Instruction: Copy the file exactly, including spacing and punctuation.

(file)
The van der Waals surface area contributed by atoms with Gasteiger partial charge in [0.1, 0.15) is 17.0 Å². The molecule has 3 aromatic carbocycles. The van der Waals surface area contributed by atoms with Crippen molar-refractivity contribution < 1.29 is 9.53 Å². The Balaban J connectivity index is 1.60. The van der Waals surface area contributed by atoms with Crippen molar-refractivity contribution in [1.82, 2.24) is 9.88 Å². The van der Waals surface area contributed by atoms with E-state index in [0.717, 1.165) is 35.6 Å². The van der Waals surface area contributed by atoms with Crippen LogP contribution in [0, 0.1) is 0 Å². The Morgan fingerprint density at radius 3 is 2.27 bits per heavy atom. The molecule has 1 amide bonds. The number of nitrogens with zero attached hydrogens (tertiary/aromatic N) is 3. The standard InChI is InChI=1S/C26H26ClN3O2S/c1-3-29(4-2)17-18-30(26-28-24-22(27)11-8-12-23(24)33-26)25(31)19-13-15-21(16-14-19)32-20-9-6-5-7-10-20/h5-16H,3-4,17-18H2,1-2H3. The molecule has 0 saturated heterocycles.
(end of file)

The van der Waals surface area contributed by atoms with Gasteiger partial charge in [0.1, 0.15) is 17.0 Å². The molecule has 3 aromatic carbocycles. The van der Waals surface area contributed by atoms with Crippen molar-refractivity contribution < 1.29 is 9.53 Å². The Balaban J connectivity index is 1.60. The van der Waals surface area contributed by atoms with Crippen molar-refractivity contribution in [1.82, 2.24) is 9.88 Å². The van der Waals surface area contributed by atoms with E-state index in [0.717, 1.165) is 35.6 Å². The van der Waals surface area contributed by atoms with Crippen LogP contribution in [0, 0.1) is 0 Å². The Morgan fingerprint density at radius 3 is 2.27 bits per heavy atom. The molecule has 1 amide bonds. The number of nitrogens with zero attached hydrogens (tertiary/aromatic N) is 3. The standard InChI is InChI=1S/C26H26ClN3O2S/c1-3-29(4-2)17-18-30(26-28-24-22(27)11-8-12-23(24)33-26)25(31)19-13-15-21(16-14-19)32-20-9-6-5-7-10-20/h5-16H,3-4,17-18H2,1-2H3. The molecule has 0 saturated heterocycles.